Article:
Listing 15-1: FindZipCodeClass.cpp

start example
 # include "stdafx.h" #include "FindZipCodeClass.h" #include "Global.asax.h" 
end example

The next file you should look at is FindZipCodeClass.asmx. In almost all cases, you will not change the contents of this file. As you can see in Listing 15-2, the file contains a single WebService directive containing a Class attribute that specifies the name of the associated class with this .asmx file.

Listing 15-2: FindZipCodeClass.asmx

start example
 <%@ WebService Class=FindZipCode.FindZipCodeClass %> 
end example

Like with ASP.NET, Web services are not fully supported by Managed C++ and the only way to implement them is to precompile the source. In other languages, such as C# and Visual Basic .NET, there would be two additional attributes: the Language attribute, which specifies the language of the associated code, and the Codebehind attribute, which specifies the source file for the Web service. These other attributes allow the Web service to be compiled at runtime.

The last file of interest in this simple example is the FindZipCodeClass.h file, which I use to contain the actual logic of the Web service. When you first open the file, you will notice that it contains the default code used to support the GUI designer. Web services do not have a GUI front end, so it is safe to delete all this code. Listing 15-3 shows the final version of FindZipCodeClass.h.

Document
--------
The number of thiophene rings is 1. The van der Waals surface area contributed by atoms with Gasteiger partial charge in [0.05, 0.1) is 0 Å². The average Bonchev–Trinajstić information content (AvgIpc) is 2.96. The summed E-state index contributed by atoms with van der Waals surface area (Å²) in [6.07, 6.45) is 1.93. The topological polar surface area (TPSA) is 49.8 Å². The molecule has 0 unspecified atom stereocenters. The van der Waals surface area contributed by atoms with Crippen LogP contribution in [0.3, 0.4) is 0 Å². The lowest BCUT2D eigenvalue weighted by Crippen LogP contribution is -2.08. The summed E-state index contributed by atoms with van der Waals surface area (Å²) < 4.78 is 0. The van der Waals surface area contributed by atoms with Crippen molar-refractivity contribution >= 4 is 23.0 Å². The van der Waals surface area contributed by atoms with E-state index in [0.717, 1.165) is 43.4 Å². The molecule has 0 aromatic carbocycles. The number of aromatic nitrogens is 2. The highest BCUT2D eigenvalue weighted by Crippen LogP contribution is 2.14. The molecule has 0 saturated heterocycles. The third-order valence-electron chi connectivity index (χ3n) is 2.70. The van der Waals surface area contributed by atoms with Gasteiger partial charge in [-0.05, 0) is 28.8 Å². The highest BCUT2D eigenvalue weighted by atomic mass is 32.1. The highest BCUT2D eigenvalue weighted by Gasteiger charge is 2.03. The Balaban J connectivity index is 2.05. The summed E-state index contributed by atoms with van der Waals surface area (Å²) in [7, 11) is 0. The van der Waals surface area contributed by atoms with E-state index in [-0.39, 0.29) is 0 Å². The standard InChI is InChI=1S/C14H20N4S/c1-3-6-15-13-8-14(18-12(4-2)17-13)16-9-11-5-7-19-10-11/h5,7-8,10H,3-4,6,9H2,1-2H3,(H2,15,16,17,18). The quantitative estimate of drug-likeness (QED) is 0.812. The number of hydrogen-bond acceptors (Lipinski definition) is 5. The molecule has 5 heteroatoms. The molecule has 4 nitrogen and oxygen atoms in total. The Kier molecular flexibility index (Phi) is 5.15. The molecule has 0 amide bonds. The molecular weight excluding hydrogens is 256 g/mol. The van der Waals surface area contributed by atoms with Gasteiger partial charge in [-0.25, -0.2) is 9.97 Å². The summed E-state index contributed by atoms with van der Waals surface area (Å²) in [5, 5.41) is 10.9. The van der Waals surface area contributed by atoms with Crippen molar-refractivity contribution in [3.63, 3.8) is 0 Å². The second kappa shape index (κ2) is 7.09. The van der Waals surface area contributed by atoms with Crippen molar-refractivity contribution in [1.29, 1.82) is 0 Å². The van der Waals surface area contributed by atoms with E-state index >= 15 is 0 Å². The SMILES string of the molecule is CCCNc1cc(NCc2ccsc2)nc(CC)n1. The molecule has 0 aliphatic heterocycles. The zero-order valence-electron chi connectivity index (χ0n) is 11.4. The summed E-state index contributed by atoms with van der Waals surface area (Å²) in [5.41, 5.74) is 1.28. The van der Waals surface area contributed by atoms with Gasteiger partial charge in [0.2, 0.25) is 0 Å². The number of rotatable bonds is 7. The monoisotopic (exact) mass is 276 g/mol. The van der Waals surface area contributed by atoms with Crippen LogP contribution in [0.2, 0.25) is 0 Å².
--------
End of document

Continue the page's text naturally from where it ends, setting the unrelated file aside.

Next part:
Listing 15-3: FindZipCodeClass.h

start example
 #pragma once using namespace System; using namespace System::Web; using namespace System::Web::Services; namespace FindZipCode {     [WebService(Namespace=S"http://contentmgr.com",                  Description = S"Zip code retrieval service")]     public __gc class FindZipCodeClass : public WebService     {     public:         [WebMethod(Description = S"Get the zip code from city and state")]         Int32 GetZip(String *city, String *state)         {             // Obviously very simplified             if (city->Equals(S"Louisville") && state->Equals(S"KY"))                 return 40241;             else if (city->Equals(S"Irvine") && state->Equals(S"CA"))                 return 92612;             else                 throw new Exception(S"Zip Code not found");         }     }; }